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Facts about the cyber crimes law in Palestine

Dear Friends,


Due to the large number of inquiries we received about the Cyber-crimes “Presidential decree” and in order to save our time and time for all concerned parts, we will highlight some of the issues related to it:


The President approved the law and it was announced on the eve of Eid al-Fitr holiday on 24/06/2017 and was published and the provisions of this Presidential Decree should be implemented and effective on the same day it was published on Tuesday, 11/07/2017 in the Official Gazette, (14). (The law translated version:


Noting that, the draft law was not discussed with civil society organizations, although it is closely related to human rights, especially the freedom of opinion and expression and the right to privacy, taking in consideration that the Palestinian Legislative Council is still inactive since 2006).


A roundtable meeting was held, between Mada Center and the Information Department of the PLO on 13/07/2017 in the presence of representatives of numerous civil society organizations, journalists and the government to discuss the reality of freedom of expression and the legal environment especially the aforementioned law (especially in light of the blocking of 29 news sites as of 15/06/2017 ) One of the recommendations of the roundtable was to immediately start the formation of a committee to amend articles that affect freedom of expression and privacy.


The committee, which includes CSOs (including MADA Center) and the governmental representatives, has met three times since then and decided to receive civil society's observations and submit them to the Palestinian Authority, in late August 2017.


Based on our absolute belief in the principles of human rights in full and without fragmentation, and after reviewing the provisions of all articles/ clauses of the presidential decree, we emphasize that some of the clauses are contradictory to the most important principles of human rights, primarily the right to privacy and freedom of opinion and expression that are cornerstones for the existence of a democratic society, in addition to the many vague terms and phrases that would impose unjustified and dangerous restrictions on the exercise of freedom of opinion and expression, as well as the absence of the principle of proportionality between the crimes that have been prescribed and the penalties imposed in addition to the absence of distinction and confusion between (Felony and misdemeanor) as lacking a legal basis, and a flagrant violation of the principle of the right to privacy guaranteed by the Palestinian Basic Law Article No. (32) “Any violation of any personal freedom, of the sanctity of the private life of human beings, or of any of the rights or liberties that have been guaranteed by law or by this Basic Law shall be considered a crime. Criminal and civil cases resulting from such violations may not be subject to any statute of limitations. The National Authority shall guarantee a fair remedy to those who suffer from such damage”.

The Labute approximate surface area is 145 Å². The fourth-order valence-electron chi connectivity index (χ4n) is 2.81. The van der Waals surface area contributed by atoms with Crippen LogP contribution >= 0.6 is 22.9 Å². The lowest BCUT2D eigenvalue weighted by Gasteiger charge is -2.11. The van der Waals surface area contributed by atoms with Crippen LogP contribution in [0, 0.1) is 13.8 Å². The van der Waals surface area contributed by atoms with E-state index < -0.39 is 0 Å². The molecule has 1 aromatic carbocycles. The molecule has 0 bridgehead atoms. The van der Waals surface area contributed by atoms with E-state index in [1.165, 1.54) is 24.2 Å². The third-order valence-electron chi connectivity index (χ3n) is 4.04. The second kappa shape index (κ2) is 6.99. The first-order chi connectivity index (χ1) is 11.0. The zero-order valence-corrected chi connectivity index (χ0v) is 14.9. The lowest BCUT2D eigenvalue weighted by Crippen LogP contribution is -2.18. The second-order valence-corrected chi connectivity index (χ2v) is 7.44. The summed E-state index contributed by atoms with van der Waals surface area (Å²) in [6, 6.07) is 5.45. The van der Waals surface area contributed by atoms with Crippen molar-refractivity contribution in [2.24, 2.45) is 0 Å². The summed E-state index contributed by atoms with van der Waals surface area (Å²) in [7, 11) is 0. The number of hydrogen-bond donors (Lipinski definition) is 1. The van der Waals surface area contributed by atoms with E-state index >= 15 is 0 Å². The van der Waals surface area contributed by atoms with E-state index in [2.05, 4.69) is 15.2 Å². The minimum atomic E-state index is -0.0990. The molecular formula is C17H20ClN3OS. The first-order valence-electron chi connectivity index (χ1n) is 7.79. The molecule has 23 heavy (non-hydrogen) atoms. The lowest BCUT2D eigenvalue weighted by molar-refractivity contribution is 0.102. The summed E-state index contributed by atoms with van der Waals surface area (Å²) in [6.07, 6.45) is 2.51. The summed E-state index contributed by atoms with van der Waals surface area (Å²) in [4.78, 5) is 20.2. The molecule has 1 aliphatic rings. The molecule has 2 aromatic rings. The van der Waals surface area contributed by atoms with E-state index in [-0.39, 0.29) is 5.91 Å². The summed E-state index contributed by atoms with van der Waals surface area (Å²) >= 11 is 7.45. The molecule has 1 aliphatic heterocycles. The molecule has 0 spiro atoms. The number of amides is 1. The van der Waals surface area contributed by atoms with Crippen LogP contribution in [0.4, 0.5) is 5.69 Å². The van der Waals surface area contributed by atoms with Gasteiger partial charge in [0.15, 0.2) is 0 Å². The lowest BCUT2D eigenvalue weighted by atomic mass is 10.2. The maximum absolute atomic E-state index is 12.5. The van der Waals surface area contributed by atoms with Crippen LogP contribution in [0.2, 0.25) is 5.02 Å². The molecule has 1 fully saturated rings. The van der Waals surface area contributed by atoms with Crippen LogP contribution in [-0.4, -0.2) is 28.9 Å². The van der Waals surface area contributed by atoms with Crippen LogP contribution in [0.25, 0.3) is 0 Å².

The presidential decree on Cyber-crimes disregards the principle of transparency in the application of the provisions contained in its articles. It also contradicts the Code of Criminal Procedure regarding the granting of judicial control status, besides to other clauses that contradict with current applicable Palestinian laws including the Palestinian Basic Law.


We also wish to emphasize the principle of the right to know the legal basis and to give individuals a period of time to review the laws after their publication in the official gazette. However, the decree stipulates that the law shall come into force from the date of its publication with reference to Article (61) of the decree which states that “All the competent authorities shall implement the provisions of this Presidential Decree, each according to their competence, and it shall be effective from the date that it is published in the official gazette”. In fact, five journalists were arrested on 08/08/2017 and charged on the basis of the Cyber-crimes law; they were released on unpaid bail (1000JD) on14/08.[1]


In conclusion, MADA Center affirms that Palestine has acceded to several international conventions guaranteeing and protecting freedom of opinion and expression, foremost of which is the International Covenant on Civil and Political Rights. Therefore, it is incumbent on Member States to take all legislative or other measures in line with international standards.




[1] Further details will be provided in our monthly report (August 2017).